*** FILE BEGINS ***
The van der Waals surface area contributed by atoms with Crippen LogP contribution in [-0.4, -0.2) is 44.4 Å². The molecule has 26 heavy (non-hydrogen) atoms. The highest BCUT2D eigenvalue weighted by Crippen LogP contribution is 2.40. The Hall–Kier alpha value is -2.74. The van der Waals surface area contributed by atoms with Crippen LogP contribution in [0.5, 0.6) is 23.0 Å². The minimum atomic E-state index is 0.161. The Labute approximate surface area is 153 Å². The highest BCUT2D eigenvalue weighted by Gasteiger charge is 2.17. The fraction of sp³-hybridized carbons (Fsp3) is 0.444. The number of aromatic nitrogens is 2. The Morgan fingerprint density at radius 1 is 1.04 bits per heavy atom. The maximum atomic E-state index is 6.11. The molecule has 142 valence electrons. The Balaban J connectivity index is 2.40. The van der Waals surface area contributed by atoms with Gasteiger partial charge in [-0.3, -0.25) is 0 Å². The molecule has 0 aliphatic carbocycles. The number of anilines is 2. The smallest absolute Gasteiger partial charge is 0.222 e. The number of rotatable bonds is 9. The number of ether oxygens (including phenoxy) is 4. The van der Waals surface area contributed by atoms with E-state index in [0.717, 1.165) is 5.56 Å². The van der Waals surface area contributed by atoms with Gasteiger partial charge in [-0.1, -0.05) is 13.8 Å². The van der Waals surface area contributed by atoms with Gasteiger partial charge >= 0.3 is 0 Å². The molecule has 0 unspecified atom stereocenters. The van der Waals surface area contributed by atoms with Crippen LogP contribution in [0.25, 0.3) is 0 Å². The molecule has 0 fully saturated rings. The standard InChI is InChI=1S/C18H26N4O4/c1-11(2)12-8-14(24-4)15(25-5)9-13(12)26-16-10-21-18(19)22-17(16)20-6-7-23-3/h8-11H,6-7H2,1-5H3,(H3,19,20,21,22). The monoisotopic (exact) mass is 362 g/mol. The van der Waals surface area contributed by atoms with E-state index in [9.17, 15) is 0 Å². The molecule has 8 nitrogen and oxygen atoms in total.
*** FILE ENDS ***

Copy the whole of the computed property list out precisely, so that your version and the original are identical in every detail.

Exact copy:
The van der Waals surface area contributed by atoms with Crippen LogP contribution in [-0.4, -0.2) is 44.4 Å². The molecule has 26 heavy (non-hydrogen) atoms. The highest BCUT2D eigenvalue weighted by Crippen LogP contribution is 2.40. The Hall–Kier alpha value is -2.74. The van der Waals surface area contributed by atoms with Crippen LogP contribution in [0.5, 0.6) is 23.0 Å². The minimum atomic E-state index is 0.161. The Labute approximate surface area is 153 Å². The highest BCUT2D eigenvalue weighted by Gasteiger charge is 2.17. The fraction of sp³-hybridized carbons (Fsp3) is 0.444. The number of aromatic nitrogens is 2. The Morgan fingerprint density at radius 1 is 1.04 bits per heavy atom. The maximum atomic E-state index is 6.11. The molecule has 142 valence electrons. The Balaban J connectivity index is 2.40. The van der Waals surface area contributed by atoms with Gasteiger partial charge in [-0.3, -0.25) is 0 Å². The molecule has 0 aliphatic carbocycles. The number of anilines is 2. The smallest absolute Gasteiger partial charge is 0.222 e. The number of rotatable bonds is 9. The number of ether oxygens (including phenoxy) is 4. The van der Waals surface area contributed by atoms with E-state index in [0.717, 1.165) is 5.56 Å². The van der Waals surface area contributed by atoms with Gasteiger partial charge in [-0.1, -0.05) is 13.8 Å². The van der Waals surface area contributed by atoms with Gasteiger partial charge >= 0.3 is 0 Å². The molecule has 0 unspecified atom stereocenters. The van der Waals surface area contributed by atoms with Crippen LogP contribution in [0.25, 0.3) is 0 Å². The molecule has 0 fully saturated rings. The standard InChI is InChI=1S/C18H26N4O4/c1-11(2)12-8-14(24-4)15(25-5)9-13(12)26-16-10-21-18(19)22-17(16)20-6-7-23-3/h8-11H,6-7H2,1-5H3,(H3,19,20,21,22). The monoisotopic (exact) mass is 362 g/mol. The van der Waals surface area contributed by atoms with E-state index in [9.17, 15) is 0 Å². The molecule has 8 nitrogen and oxygen atoms in total.